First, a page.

Spirulina Special Report: Should we give it to the children of the Fukushima accident? [Part 1]

Up until now I have tried to keep this blog very focused on things related to sweets, but I felt a need to make an exception. This is the first part of a special series of posts on spirulina. I will be posting the others shortly. The full set of references will be saved to the last post which should be available within a week.

I have written the full article as a unit, but because it extends over 2000 words I thought it would be easier to digest in several parts. 

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Recently I came across an article which made claims that Spirulina reversed radiation damage in children and should be given to the children of Fukushima who are struggling through this terrible accident. I had only heard of Spirulina in passing, but I decided to do some research on it to determine whether it really made sense to start giving it to Japanese children.

Spirulina is a cyanobacterium which is identified by some sources as a blue-green algae, although some disagree and claim it is technically not algae. In any case, it was harvested from Lake Texcoco by Aztecs up until the 16th century and is generally thought be very nutritionally rich. Approximately 60% of it is a complete protein, containing all the essential amino acids, and there is a large variety of lipids (GLA, ALA, LA, etc.) as well as vitamins (vitamin A, vitamin C, folic acid, etc.) and minerals (potassium, calcium, iron, etc.), among others.

With such a rich nutrient profile, Spirulina has been called “The Magic Food”, a “Superfood”, and even “The Most Nutritious Food On the Planet”.
As you can imagine, many companies have taken advantage of this and selling nutrient supplements of Spirulia, either by itself or with other nutrients added in. If you do a web search you will find hundreds, if not thousands of articles talking about its myriad of health benefits.

Though there is some exaggeration of “amazing” health benefits, and even some have even claimed Spirulina is a flat out scam, there is no doubt to me that there is abundant nutrition in this cyanobacterium. In fact, many types of algae are known to be nutritionally rich and are consumed by many countries. China consumes over 70 species and Japan over 20, including nori, aonori, and wakame.

Some of the various health claims for spirulina are backed by scientific studies. In this series of articles I’d like to focus on the studies and evidence which indicate it has a beneficial effect on radiation victims.

Before I talk about specific studies, I decided I would check to see what medical institutions had to say about Spirulina. First of all, the US National Library of Medicine’s website on Spirulina, last updated 12/09/2011, does not mention anything about effects of reversing radiation damage. It only lists a set of serious medical ailments (diabetes, depression, weight loss, etc.) and notes that there is insufficient medical evidence to rate effectiveness regarding treatment of these. It also remarks that contaminants, such as toxic microcystins and bacteria, maybe present in spirulina so one should be careful to obtain safe spirulina without these, especially when children are consuming it. This is not empty paranoia – in a study published in 2012, several Spirulina products marketed in China were found to have excessive lead.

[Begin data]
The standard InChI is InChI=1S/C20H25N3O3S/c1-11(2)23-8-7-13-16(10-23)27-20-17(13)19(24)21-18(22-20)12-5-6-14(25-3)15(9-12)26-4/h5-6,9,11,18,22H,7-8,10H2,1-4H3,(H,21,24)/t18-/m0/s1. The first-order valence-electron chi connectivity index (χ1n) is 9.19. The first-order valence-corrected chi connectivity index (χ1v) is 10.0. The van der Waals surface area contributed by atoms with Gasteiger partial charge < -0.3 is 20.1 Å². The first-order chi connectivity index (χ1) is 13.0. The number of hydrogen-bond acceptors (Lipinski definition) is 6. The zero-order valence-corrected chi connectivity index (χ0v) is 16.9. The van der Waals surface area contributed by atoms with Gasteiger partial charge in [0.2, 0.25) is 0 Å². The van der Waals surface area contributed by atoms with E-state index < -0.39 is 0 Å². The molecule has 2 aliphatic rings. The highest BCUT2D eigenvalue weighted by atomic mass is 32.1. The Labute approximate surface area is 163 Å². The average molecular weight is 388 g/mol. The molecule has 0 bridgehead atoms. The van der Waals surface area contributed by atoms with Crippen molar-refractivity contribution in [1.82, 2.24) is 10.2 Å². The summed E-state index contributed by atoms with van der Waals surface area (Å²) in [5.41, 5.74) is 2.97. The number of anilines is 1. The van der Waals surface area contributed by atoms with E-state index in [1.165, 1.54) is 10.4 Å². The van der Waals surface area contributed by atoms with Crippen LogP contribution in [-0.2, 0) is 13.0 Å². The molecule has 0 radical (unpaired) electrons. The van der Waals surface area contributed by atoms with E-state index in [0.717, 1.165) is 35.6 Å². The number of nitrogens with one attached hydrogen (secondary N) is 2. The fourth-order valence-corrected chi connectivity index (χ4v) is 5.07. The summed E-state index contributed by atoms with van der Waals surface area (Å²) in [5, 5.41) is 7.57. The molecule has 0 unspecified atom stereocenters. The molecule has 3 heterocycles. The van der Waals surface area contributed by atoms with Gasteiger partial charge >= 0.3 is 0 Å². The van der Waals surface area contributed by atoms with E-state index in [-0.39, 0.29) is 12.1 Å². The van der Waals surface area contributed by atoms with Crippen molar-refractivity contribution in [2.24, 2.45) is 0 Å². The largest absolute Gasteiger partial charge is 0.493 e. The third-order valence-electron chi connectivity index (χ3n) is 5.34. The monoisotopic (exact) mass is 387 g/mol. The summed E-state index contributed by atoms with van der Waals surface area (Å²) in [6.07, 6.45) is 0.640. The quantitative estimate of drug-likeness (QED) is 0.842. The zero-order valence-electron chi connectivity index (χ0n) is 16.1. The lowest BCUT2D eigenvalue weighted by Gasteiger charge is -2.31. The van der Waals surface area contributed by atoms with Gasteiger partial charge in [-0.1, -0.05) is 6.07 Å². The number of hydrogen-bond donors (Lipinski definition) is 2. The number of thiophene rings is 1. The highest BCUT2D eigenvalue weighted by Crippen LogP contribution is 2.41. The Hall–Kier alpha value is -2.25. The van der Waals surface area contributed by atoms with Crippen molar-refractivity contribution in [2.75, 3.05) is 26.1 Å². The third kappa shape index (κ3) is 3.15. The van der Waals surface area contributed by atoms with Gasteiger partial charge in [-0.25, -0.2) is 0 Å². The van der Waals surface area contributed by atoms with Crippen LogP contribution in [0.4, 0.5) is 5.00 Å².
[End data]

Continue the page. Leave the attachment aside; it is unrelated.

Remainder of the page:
The US National Library of Medicine also makes an important statement about spirulina as a protein source: “You may have been told that blue-green algae are an excellent source of protein. But, in reality, blue-green algae is no better than meat or milk as a protein source and costs about 30 times as much per gram”. Take note of this, I’ll come back to it a little later.

The University of Maryland Medical Center web site lists similar precautions about contaminants, and also lists a few preliminary studies that give evidence for spirulina’s positive effects on oral cancer, liver disorders, and other ailments. However there is no discussion about its radio-protective properties.

Using Amazon’s online search tool, I also did some searching through the 2007 published work “Spirulina in Human Nutrition and Health”, but was only able to find mention of spirulina’s radio-protective effect with respect to studies about mice and dogs. There was discussion about a study which showed good results for spirulina helping pulmonary function and Immunoglobulin E (an antibody related to allergies) levels.

Searching around the net, I found many articles which referred to Spirulina’s benefical effects of protecting from or reversing problems caused by radiation. However if you look closely into the studies quoted, most of them are either done in test tubes on or animals, were unpublished, or were studies where spirulina was used in combination with other suppliments.

(To be continued in a followup post)

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About locksleyu

I've been studying Japanese for over 15 years and like to try and help others learn this difficult language.

Posted on December 2, 2013, in ingredient science and tagged , , , , , , , , , , , , , , , , , , . Bookmark the permalink. 3 Comments.

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